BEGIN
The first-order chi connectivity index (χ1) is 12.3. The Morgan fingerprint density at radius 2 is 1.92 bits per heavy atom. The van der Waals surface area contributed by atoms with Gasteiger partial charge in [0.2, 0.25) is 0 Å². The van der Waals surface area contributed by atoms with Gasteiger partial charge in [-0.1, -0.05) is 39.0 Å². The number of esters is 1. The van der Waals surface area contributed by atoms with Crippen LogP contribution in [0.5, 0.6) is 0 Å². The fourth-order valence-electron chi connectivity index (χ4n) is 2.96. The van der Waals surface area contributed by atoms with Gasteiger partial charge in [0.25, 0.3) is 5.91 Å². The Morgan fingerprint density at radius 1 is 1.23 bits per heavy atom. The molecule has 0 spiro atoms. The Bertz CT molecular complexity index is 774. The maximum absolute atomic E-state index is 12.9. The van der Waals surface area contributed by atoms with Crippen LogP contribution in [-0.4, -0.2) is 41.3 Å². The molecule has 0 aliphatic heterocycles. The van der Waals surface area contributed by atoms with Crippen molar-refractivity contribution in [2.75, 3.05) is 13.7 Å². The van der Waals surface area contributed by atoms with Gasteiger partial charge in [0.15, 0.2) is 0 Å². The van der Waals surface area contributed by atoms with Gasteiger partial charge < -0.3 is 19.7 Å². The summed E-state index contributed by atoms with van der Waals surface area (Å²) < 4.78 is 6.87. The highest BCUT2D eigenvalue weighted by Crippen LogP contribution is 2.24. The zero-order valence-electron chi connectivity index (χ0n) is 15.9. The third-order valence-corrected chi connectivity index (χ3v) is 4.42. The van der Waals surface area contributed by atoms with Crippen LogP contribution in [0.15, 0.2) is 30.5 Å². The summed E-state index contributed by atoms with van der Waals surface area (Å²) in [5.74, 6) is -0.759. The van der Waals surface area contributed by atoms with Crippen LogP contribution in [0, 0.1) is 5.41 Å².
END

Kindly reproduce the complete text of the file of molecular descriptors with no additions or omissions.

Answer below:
The first-order chi connectivity index (χ1) is 12.3. The Morgan fingerprint density at radius 2 is 1.92 bits per heavy atom. The van der Waals surface area contributed by atoms with Gasteiger partial charge in [0.2, 0.25) is 0 Å². The van der Waals surface area contributed by atoms with Gasteiger partial charge in [-0.1, -0.05) is 39.0 Å². The number of esters is 1. The van der Waals surface area contributed by atoms with Crippen LogP contribution in [0.5, 0.6) is 0 Å². The fourth-order valence-electron chi connectivity index (χ4n) is 2.96. The van der Waals surface area contributed by atoms with Gasteiger partial charge in [0.25, 0.3) is 5.91 Å². The Morgan fingerprint density at radius 1 is 1.23 bits per heavy atom. The molecule has 0 spiro atoms. The Bertz CT molecular complexity index is 774. The maximum absolute atomic E-state index is 12.9. The van der Waals surface area contributed by atoms with Crippen LogP contribution in [-0.4, -0.2) is 41.3 Å². The molecule has 0 aliphatic heterocycles. The van der Waals surface area contributed by atoms with Crippen molar-refractivity contribution in [2.75, 3.05) is 13.7 Å². The van der Waals surface area contributed by atoms with Gasteiger partial charge in [0.15, 0.2) is 0 Å². The van der Waals surface area contributed by atoms with Gasteiger partial charge < -0.3 is 19.7 Å². The summed E-state index contributed by atoms with van der Waals surface area (Å²) < 4.78 is 6.87. The highest BCUT2D eigenvalue weighted by Crippen LogP contribution is 2.24. The zero-order valence-electron chi connectivity index (χ0n) is 15.9. The third-order valence-corrected chi connectivity index (χ3v) is 4.42. The van der Waals surface area contributed by atoms with Crippen LogP contribution in [0.15, 0.2) is 30.5 Å². The summed E-state index contributed by atoms with van der Waals surface area (Å²) in [5.74, 6) is -0.759. The van der Waals surface area contributed by atoms with Crippen LogP contribution in [0, 0.1) is 5.41 Å².